SG-1000 Vs Dreamcast: The Games That Appeared On Sega's First And Last Consoles

With the creation of 'The SG-1000 Junkyard', I've had my mind on Sega's first console as of late. Members of our Facebook group may have seen that I recently posed a question to our members: which Sega series appeared on every single Sega console? The short answer is none, but there were a number of games, series and characters that appeared on both the SG-1000 and the Dreamcast, so I had the bright idea of setting up a comparison of sorts for shits and giggles, while also shamelessly plugging our new website.
Lancia Stratos
Lancia Stratos - Safari Race (1984), Sega Rally 2 (1998)
While not one of the starting cars in the original Sega Rally, the Lancia Stratos is famous for being the faster but less wieldy unlockable car in the subsequent Saturn port. As all good Dreamcast fans should know, it graced the cover of Sega Rally 2 in all regions. What's less well known however, is that the car was licensed to a game much, much earlier in Sega's history.
Unfortunately, no rhinos are featured as hazards in Sega Rally 2.
Unlike Sega Rally, Safari Race wasn't a port of a state of the art arcade game, but instead a simplistic 8-bit racer released exclusively for Sega's first console. In the game, the player must drive along a desert track avoiding other cars and wild animals, while paying close attention not to run out of fuel by periodically stopping at petrol pumps to refuel.

Chack' n - Chack'n  Pop (1985), Bust a Move 4 (2000)
Chack'n Pop was an early Taito single screen 2D platformer with the unique mechanic of the main character being able to switch between walking on the floor and ceiling. It was originally released into the arcades in 1983 but two years later received a fairly faithful (for the time) SG-1000 port.
Awww, what a cute little cursor Chack'n makes.
The game features characters that would later on become mainstays of the Bubble Bobble franchise. In fact, it is often considered a spiritual precursor, and many people consider it part of the Bubble Bobble franchise itself. While not a playable character in Puzzle Bobble / Bust-a-Move 4, he (how dare I assume Chack'n's gender), does make an appearance in the form of the cursor on the main menu screen.

As Scott quite cleverly noticed, if Chack'n Pop is considered part of the Bubble Bobble franchise, then we could say that it was perhaps the only (*read on to learn more*) series of games to feature on all six Sega consoles. How cool is that?

SG-1000 - Chack'n Pop 
Master System - Bubble Bobble, Rainbow Islands
Game Gear - Bubble Bobble, Puzzle Bobble
Mega Drive - Rainbow Islands Extra
Saturn - Bubble Symphony, Bubble Bobble also featuring Rainbow Islands, Puzzle Bobble 2, Puzzle Bobble 3
Dreamcast - Puzzle Bobble 4
Hang On - Hang-On II (1985), Hang-On (Shenmue 1999, Shenmue II 2001, Yu Suzuki Game Works 2002)
I wont patronise you with an unnecessary introduction, we all know Hang-On. What's unusual about the SG-1000 port is that it was released as Hang On II despite, with exception of the downgraded audio and visuals of course, being all but identical to the Master System's version named simply, Hang On. While not a patch on the arcade original or even the later Megadrive port of Super Hang-On, it's more than playable and does a great job of recreating the arcade action on vastly inferior hardware.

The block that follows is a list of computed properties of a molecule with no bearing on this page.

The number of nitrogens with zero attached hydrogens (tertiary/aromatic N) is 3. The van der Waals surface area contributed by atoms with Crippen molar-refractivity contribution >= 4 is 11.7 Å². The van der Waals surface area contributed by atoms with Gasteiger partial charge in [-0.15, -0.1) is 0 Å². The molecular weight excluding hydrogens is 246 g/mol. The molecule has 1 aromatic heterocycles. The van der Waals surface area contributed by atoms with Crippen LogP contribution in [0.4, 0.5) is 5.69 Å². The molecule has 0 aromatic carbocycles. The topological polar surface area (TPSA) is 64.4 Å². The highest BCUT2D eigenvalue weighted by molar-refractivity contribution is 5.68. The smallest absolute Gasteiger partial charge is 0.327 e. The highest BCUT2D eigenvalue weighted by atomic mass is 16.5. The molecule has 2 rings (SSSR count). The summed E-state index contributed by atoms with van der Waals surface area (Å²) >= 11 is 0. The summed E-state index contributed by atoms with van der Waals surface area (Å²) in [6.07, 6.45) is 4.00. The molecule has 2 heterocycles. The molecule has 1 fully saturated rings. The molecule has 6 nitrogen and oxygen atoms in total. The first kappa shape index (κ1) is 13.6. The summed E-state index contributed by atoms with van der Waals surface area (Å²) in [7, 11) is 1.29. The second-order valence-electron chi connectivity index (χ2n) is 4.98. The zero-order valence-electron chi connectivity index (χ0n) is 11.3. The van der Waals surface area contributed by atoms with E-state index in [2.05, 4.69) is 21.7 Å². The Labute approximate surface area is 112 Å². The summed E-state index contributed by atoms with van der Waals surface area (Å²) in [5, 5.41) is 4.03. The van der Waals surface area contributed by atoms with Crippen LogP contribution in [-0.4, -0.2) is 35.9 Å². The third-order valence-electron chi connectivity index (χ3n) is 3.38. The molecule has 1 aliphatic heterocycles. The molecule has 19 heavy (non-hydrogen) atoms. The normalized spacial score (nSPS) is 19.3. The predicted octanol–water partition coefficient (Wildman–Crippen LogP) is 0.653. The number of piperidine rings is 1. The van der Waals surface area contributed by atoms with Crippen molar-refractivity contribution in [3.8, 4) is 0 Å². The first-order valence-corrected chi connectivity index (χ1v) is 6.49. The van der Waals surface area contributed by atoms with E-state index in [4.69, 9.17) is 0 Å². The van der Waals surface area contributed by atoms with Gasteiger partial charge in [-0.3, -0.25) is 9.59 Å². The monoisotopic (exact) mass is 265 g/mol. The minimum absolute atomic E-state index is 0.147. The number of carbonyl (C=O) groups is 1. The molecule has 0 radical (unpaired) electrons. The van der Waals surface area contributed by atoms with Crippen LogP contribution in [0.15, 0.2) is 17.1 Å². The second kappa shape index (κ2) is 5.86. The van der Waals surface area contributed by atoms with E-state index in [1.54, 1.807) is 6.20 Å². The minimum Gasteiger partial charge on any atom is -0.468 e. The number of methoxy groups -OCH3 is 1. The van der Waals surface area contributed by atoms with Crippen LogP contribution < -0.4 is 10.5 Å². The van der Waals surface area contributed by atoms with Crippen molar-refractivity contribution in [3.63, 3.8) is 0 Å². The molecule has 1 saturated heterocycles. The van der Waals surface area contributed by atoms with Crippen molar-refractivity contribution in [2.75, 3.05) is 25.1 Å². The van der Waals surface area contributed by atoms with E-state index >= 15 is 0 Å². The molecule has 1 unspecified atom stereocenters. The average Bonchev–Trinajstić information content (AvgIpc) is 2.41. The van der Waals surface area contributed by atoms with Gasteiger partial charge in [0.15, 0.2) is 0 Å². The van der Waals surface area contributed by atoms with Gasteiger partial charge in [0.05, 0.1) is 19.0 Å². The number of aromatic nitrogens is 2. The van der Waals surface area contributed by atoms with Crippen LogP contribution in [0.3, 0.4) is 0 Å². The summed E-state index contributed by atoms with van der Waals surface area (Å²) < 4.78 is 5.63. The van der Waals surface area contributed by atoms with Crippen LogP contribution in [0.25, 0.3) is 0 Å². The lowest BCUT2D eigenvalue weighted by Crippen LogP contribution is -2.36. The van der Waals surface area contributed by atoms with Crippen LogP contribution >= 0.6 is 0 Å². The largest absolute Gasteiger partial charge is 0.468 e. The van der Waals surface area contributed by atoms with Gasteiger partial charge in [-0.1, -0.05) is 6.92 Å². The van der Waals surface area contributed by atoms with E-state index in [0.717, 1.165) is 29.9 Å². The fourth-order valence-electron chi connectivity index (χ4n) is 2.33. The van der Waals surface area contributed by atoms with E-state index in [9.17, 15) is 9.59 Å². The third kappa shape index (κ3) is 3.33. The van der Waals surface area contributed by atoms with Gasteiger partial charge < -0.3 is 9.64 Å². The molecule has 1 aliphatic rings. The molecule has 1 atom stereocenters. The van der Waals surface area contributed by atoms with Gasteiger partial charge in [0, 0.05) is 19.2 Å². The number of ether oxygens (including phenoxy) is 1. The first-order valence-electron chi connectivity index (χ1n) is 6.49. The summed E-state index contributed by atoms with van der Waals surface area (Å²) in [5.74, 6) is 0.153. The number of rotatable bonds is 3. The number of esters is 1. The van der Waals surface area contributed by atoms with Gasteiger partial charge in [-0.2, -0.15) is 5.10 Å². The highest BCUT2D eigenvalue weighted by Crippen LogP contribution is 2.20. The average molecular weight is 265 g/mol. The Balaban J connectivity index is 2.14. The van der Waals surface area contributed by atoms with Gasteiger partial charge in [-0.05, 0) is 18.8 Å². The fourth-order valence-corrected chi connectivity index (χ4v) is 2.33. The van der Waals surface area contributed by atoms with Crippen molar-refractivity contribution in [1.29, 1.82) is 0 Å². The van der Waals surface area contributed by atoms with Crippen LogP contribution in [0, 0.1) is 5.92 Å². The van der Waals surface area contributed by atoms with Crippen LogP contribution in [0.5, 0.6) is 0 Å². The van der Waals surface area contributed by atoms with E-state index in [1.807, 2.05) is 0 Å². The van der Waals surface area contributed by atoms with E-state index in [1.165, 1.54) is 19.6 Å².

It took fourteen years for Sega fans to get an arcade perfect port of Hang-On.
The Dreamcast version is a close to identical port of the original arcade game and thus infinitely superior. The Hang-On bike and rider also make an appearance as a run of capsule toys within the game.
Left: Hang On capsule toy. Left: Hang On arcade machine.
It could be argued that Hang-On is the only Sega franchise to feature on every Sega console. Unfortunately, the weak link comes in the form of GP Rider. While the arcade original of GP Rider had little in common with Hang-On, other than being a game about racing bikes, the Game Gear port bears a striking resemblance to the SMS and Game gear releases; not only does it play and look like a Hang-On game, but many of the sprites are ripped straight out of other games in the series. 

SG-1000 - Hang On II
Master System - Hang On
Game Gear: GP Rider
Megadrive - Super Hang On
Saturn - Hang on GP
Dreamcast - Hang on (Shenmue, Shenmue II, Yu Suzuki Game Works)

Q*Bert - Q*Bert (1983), Q*Bert (2000)
Way before Q*Bert starred in such cinematic classics as Pixels and Wreck it Ralph, he was a humble video game character synonymous with the arcades in the 80's. A port of the game was brought to the official Tsukuda Original clone of the Sg-1000, the Othello Multivision.
Q*Bert - Othello Multivision
Although not an official SG-1000 release, due to the Othello Multivision being identical to the SG-1000 at a hardware level, the game is completely compatible with Sega's System. While nothing special, for the time it was a competent little port and is one of the only unlicensed SG-1000 titles worth picking up in my opinion.
The Dreamcast version was a re-imagining of the game that added extras such as a story mode. To be honest, I've not played it myself, but the reviews were pretty negative at the time.
Monaco GP
Monaco - Monaco GP (1983), Monaco Grand Prix (1999)
This one's a bit of a cheat to be honest. You see the Dreamcast's Monaco Grand Prix has absolutely nothing to do with Sega's series of Monaco games. It was created by Ubisoft and is actually a member of the Racing Simulation series. Still, for the sake of completion, I've included it here. 
Left: Monaco GP. Right: Monaco Grand Prix.